As we all know yesterday’s session in London was dispiriting thanks to a poor effort from HSBC, which saw the FTSE 100 lose 25 points to 7274.  This morning we had a far better effort from Lloyds Banking Group, which posted a profit of £4.2 billion – up 158% – net £2.41 billion.  Tier One capital came in at a healthy 13.8%. MBNA have bedded down nicely and synergistically. Lending margins are at 2.7%.  SME lending grew by 3% and by 30% in the last 6 years. The bonus pool was 4.9% of profits and came in at £392.9 million across all staff. Antonio Horta Osario’s salary will be increased by 8% to £1.22 million. That seems very reasonable by modern day standards.

 

Mark Carney indicated to a Treasury Select Committee that a smooth Brexit process would lead to a faster rate of interest rate increases. He also said that if Britain achieves a “bold, ambitious trade deal” without significant obstacles “that is a scenario that is consistent with faster growth relative to forecast, higher inflationary pressure relative to forecast and tighter monetary policy relative to forecast. Bank’s chief economist Andy Haldane was also present and added that Prime Minister Theresa May’s plans for Brexit are not expected to affect growth over the next three years.

 

 UK companies posting interim results this week –  Wednesday –Lloyds Banking Group, Barratt Development, Weir, Serco, Hays, McBride, Metro Bank, Thursday – Barclays, Intu, Rathbones, Monetise, Howden Joinery, BAE Systems, BATS, Glencore, National Express, Centrica, RSA, Kaz Minerals, Friday – Standard Life, Pearson, Wm Hill, Standard Chartered Bank, RBS, Jupiter Fund Management, Rightmove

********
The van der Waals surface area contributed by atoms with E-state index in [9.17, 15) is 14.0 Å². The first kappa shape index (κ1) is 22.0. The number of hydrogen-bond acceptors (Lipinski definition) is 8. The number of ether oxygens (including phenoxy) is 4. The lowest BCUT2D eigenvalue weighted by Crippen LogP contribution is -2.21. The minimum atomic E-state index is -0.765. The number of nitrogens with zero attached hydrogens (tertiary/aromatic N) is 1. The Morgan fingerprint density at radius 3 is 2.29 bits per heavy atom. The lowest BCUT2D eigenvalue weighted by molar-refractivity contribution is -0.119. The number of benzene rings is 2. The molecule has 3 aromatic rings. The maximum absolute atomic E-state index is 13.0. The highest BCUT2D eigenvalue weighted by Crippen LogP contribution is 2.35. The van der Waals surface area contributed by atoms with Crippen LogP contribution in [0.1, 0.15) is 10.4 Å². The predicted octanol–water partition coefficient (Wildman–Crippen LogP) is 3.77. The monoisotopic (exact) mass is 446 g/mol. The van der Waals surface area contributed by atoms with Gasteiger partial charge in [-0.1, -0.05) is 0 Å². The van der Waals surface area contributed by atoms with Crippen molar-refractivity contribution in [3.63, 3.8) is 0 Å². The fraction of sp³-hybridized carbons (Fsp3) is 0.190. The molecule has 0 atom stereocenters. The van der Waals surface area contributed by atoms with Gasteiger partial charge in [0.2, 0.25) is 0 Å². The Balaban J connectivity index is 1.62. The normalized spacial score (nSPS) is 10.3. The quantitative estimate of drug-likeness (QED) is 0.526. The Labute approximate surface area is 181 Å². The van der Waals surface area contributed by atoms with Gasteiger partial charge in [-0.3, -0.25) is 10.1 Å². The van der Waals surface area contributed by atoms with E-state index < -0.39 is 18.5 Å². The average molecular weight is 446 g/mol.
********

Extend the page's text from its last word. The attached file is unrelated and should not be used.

US companies posting interim results – Wednesday – Toll Bros, TJX, L-Brands, Tesla, Thursday – Kohl’s, BJ Restaurants, Dynergy, Nordstrom, Friday – JC Penney, Foot Locker,

 

 

David Buik

 


Market Commentator – Panmure Gordon & co


+44 (0)20 7886 2775


Mobile – 0044 7788 144 877


Panmure Gordon & Co


One New Change | London | EC4M 9AF

TODAY’S FAYRE



TODAY’S FAYRE – Wednesday, 23rd February 2017

 

Thou still unravish’d bride of quietness,

Thou foster-child of silence and slow time,

Sylvan historian, who canst thus express

A flowery tale more sweetly than our rhyme:

What leaf-fring’d legend haunts about thy shape

Of deities or mortals, or of both,

In Tempe or the dales of Arcady?

What men or gods are these? What maidens loth?

What mad pursuit? What struggle to escape?

What pipes and timbrels? What wild ecstasy?

 

Heard melodies are sweet, but those unheard

Are sweeter; therefore, ye soft pipes, play on;

Not to the sensual ear, but, more endear’d,

Pipe to the spirit ditties of no tone:

Fair youth, beneath the trees, thou canst not leave

Thy song, nor ever can those trees be bare;

Bold Lover, never, never canst thou kiss,

Though winning near the goal yet, do not grieve;

She cannot fade, though thou hast not thy bliss,

For ever wilt thou love, and she be fair!

 

Ah, happy, happy boughs! that cannot shed

Your leaves, nor ever bid the Spring adieu;

And, happy melodist, unwearied,

For ever piping songs for ever new;

More happy love! more happy, happy love!

For ever warm and still to be enjoy’d,

For ever panting, and for ever young;

All breathing human passion far above,

That leaves a heart high-sorrowful and cloy’d,

A burning forehead, and a parching tongue.

 

Who are these coming to the sacrifice?

To what green altar, O mysterious priest,

Lead’st thou that heifer lowing at the skies,

And all her silken flanks with garlands drest?